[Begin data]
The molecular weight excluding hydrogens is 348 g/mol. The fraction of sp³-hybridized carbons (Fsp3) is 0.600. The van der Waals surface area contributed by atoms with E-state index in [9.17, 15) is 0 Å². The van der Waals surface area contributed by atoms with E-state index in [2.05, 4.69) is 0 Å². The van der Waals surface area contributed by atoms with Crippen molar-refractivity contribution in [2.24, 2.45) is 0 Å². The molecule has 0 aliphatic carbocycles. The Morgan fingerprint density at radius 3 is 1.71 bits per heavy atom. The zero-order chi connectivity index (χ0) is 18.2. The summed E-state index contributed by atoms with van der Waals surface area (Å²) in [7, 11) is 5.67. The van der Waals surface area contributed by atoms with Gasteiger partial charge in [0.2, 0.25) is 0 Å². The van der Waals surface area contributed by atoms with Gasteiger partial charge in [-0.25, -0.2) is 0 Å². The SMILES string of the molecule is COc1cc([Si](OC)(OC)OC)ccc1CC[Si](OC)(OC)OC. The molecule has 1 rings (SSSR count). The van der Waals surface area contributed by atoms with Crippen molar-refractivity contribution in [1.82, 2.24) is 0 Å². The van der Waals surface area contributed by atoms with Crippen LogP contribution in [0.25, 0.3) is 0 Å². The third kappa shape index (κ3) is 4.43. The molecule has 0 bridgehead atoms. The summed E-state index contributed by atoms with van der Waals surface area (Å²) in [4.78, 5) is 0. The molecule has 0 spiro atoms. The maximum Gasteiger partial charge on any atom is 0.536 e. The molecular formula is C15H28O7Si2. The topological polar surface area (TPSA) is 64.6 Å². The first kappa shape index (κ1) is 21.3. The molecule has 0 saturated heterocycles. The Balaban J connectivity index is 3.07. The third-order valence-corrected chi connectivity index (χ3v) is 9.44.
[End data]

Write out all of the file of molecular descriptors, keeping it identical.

The molecular weight excluding hydrogens is 348 g/mol. The fraction of sp³-hybridized carbons (Fsp3) is 0.600. The van der Waals surface area contributed by atoms with E-state index in [9.17, 15) is 0 Å². The van der Waals surface area contributed by atoms with E-state index in [2.05, 4.69) is 0 Å². The van der Waals surface area contributed by atoms with Crippen molar-refractivity contribution in [2.24, 2.45) is 0 Å². The molecule has 0 aliphatic carbocycles. The Morgan fingerprint density at radius 3 is 1.71 bits per heavy atom. The zero-order chi connectivity index (χ0) is 18.2. The summed E-state index contributed by atoms with van der Waals surface area (Å²) in [7, 11) is 5.67. The van der Waals surface area contributed by atoms with Gasteiger partial charge in [0.2, 0.25) is 0 Å². The van der Waals surface area contributed by atoms with Gasteiger partial charge in [-0.25, -0.2) is 0 Å². The SMILES string of the molecule is COc1cc([Si](OC)(OC)OC)ccc1CC[Si](OC)(OC)OC. The molecule has 1 rings (SSSR count). The van der Waals surface area contributed by atoms with Crippen molar-refractivity contribution in [1.82, 2.24) is 0 Å². The van der Waals surface area contributed by atoms with Crippen LogP contribution in [0.25, 0.3) is 0 Å². The third kappa shape index (κ3) is 4.43. The molecule has 0 bridgehead atoms. The summed E-state index contributed by atoms with van der Waals surface area (Å²) in [4.78, 5) is 0. The molecule has 0 spiro atoms. The maximum Gasteiger partial charge on any atom is 0.536 e. The molecular formula is C15H28O7Si2. The topological polar surface area (TPSA) is 64.6 Å². The first kappa shape index (κ1) is 21.3. The molecule has 0 saturated heterocycles. The Balaban J connectivity index is 3.07. The third-order valence-corrected chi connectivity index (χ3v) is 9.44.